Author(s): Joachim Wuermeling
Date published: May 2021
SUERF Policy Brief, No 87
by Joachim Wuermeling1
Member of the Executive Board, Deutsche Bundesbank
Download: SUERF Policy Brief, No 87 (0.41 MB)
Globalization has increased the interconnectedness of our world and our economies. This has increased the importance of international cooperation and fair worldwide rules. In banking supervision, we already have global and harmonised standards. The global standard-setter for the prudential regulation of banks is the Basel Committee on Banking Supervision, or BCBS.
In fact, in my opinion, the Basel standards are probably among the most effective global standards, as they are implemented and applied all over the world. As I see it, banking supervision is a good example of international regulation and harmonisation, and could indeed be regarded as a blueprint for other areas such as digital innovation.
First, I would like to present the BCBS and how international cooperation works there. Second, I will discuss the pros and cons of international regulation from my perspective at the Deutsche Bundesbank. Third, I will try to imagine how international standards for digital innovation could be set up and what they might look like.
In 1974, the infamous Herstatt Bank in Cologne had accumulated losses of DEM 470 million, compared with capital of only DEM 44 million.
This caused serious disturbances in international currency and banking markets. As part of the lessons learned, the central bank governors of the Group of Ten countries established the Basel Committee on Banking Supervision, the BCBS.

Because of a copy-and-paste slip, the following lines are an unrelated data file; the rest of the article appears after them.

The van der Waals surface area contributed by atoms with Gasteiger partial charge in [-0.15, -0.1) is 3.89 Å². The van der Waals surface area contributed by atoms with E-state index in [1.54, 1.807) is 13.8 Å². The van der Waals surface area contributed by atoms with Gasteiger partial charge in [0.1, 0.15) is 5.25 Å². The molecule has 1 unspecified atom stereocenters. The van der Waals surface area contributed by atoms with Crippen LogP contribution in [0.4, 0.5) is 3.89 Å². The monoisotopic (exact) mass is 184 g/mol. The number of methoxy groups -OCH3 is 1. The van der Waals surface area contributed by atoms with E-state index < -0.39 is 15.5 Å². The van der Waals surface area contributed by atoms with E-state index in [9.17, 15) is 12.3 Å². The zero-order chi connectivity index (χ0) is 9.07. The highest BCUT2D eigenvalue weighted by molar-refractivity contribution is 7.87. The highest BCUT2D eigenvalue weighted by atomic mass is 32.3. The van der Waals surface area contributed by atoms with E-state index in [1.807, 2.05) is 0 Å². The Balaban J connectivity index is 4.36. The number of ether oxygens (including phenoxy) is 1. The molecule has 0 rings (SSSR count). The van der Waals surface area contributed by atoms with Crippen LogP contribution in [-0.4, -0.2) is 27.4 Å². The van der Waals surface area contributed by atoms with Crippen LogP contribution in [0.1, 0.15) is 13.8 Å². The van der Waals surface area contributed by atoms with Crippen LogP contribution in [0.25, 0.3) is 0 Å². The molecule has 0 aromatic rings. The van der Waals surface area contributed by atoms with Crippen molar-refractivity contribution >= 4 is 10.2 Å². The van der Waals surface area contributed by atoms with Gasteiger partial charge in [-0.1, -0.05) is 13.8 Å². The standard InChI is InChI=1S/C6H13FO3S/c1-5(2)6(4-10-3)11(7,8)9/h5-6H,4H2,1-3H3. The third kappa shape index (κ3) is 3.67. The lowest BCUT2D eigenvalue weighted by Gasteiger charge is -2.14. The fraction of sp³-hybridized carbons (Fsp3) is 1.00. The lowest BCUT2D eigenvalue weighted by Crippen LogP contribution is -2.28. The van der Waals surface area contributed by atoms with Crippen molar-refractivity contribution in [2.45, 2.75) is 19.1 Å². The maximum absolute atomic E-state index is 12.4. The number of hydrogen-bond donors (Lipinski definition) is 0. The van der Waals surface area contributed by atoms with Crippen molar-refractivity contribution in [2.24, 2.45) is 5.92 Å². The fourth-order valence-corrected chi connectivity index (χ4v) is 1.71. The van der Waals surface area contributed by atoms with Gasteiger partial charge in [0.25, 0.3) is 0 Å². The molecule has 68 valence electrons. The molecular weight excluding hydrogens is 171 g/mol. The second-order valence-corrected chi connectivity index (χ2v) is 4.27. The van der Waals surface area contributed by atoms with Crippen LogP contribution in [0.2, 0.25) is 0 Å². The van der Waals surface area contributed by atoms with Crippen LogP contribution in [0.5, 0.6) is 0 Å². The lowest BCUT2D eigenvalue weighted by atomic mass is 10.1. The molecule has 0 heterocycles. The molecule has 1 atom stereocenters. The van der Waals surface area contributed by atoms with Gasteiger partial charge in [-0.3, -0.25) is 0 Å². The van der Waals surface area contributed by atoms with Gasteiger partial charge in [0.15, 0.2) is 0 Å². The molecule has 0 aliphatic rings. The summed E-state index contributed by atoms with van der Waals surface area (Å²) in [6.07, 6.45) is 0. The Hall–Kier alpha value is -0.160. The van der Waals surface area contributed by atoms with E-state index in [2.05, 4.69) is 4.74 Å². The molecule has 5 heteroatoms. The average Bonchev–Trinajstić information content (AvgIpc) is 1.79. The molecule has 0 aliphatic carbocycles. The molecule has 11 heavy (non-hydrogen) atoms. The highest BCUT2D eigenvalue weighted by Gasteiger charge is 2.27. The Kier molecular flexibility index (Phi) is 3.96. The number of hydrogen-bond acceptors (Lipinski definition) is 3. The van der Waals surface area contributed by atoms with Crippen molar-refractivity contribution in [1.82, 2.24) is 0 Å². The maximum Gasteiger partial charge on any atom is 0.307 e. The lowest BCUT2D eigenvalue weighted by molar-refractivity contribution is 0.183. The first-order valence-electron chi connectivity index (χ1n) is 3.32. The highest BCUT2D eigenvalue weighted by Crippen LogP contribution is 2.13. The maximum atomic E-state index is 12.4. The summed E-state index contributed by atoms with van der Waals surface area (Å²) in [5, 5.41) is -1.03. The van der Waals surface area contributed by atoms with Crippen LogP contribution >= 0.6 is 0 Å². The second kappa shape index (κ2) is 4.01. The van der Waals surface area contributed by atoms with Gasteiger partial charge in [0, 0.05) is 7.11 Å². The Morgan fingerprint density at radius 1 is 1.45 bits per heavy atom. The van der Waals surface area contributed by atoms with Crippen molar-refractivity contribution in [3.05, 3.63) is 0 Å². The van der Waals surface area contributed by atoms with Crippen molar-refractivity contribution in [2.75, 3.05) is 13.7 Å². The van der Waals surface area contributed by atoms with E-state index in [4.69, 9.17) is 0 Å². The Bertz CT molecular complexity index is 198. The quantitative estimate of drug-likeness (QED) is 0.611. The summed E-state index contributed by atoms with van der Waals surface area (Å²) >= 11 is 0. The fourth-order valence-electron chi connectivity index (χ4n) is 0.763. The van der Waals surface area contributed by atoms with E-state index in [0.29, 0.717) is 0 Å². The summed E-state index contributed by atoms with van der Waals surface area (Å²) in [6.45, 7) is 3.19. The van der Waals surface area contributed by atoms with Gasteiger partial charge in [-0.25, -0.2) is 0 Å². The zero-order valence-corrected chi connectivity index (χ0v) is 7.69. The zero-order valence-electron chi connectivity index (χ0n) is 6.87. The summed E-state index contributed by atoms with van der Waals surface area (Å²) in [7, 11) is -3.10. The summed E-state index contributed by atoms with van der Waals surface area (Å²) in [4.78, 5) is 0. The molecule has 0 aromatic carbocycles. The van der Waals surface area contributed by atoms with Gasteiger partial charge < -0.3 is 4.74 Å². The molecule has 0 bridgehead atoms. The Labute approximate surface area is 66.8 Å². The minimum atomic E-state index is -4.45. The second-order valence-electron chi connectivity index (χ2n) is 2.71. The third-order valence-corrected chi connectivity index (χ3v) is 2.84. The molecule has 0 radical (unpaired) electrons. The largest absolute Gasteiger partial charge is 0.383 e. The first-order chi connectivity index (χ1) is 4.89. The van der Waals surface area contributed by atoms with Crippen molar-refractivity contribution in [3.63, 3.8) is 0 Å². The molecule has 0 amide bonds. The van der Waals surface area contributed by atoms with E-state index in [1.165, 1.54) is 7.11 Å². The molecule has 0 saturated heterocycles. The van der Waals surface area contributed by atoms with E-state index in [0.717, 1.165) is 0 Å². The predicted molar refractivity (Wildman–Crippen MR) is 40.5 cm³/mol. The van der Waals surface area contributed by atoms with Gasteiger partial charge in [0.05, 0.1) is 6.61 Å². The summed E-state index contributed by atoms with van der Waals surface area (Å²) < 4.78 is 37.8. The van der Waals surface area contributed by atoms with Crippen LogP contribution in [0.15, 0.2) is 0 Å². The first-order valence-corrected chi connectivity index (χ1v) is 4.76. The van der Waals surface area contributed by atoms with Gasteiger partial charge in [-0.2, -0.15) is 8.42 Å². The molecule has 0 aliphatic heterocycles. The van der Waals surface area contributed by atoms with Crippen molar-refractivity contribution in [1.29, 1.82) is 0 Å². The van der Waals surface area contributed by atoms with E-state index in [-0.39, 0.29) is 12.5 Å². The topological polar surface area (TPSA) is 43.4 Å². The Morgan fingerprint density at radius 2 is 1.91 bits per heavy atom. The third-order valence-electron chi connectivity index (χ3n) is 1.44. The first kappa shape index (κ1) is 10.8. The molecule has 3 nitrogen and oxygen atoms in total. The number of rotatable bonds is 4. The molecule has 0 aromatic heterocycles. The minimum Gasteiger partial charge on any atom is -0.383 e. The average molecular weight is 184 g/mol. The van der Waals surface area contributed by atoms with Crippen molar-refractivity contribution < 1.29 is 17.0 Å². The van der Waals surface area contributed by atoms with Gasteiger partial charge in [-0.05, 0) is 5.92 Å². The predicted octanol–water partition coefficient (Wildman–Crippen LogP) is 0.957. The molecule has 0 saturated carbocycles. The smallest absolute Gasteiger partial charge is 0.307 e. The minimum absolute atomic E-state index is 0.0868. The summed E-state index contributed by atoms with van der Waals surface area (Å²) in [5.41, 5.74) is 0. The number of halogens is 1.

The aim was to enhance financial stability by improving the quality of banking supervision worldwide.
Today, the BCBS comprises a network of supervisors from 28 jurisdictions.
The Committee makes sure that (i) no banking establishment escapes supervision, and (ii) that supervision is adequate and consistent across member jurisdictions.
One of the main tasks of the Committee is the development of international minimum standards for banking regulation and supervision. These are intended to reduce the opportunity for regulatory arbitrage. And in the process, they reduce the likelihood of a regulatory race to the bottom.
Naturally, decision-making at the BCBS is not always easy. With the involvement of many people representing various interests from different jurisdictions and financial systems, finding compromises is hard. We have to reach a consensus. More than 20 working groups and subgroups have been set up to hammer out details. The book of standards today comprises over 1,600 pages.
International cooperation is a marathon, not a sprint. That is why the BCBS, just like many other international institutions, sometimes seems like a slow tanker and not a racing boat. But this does not diminish its value.
The work of the BCBS is not limited to agreeing on standards.
Standards can only work as intended if they are implemented into the national law of every member state.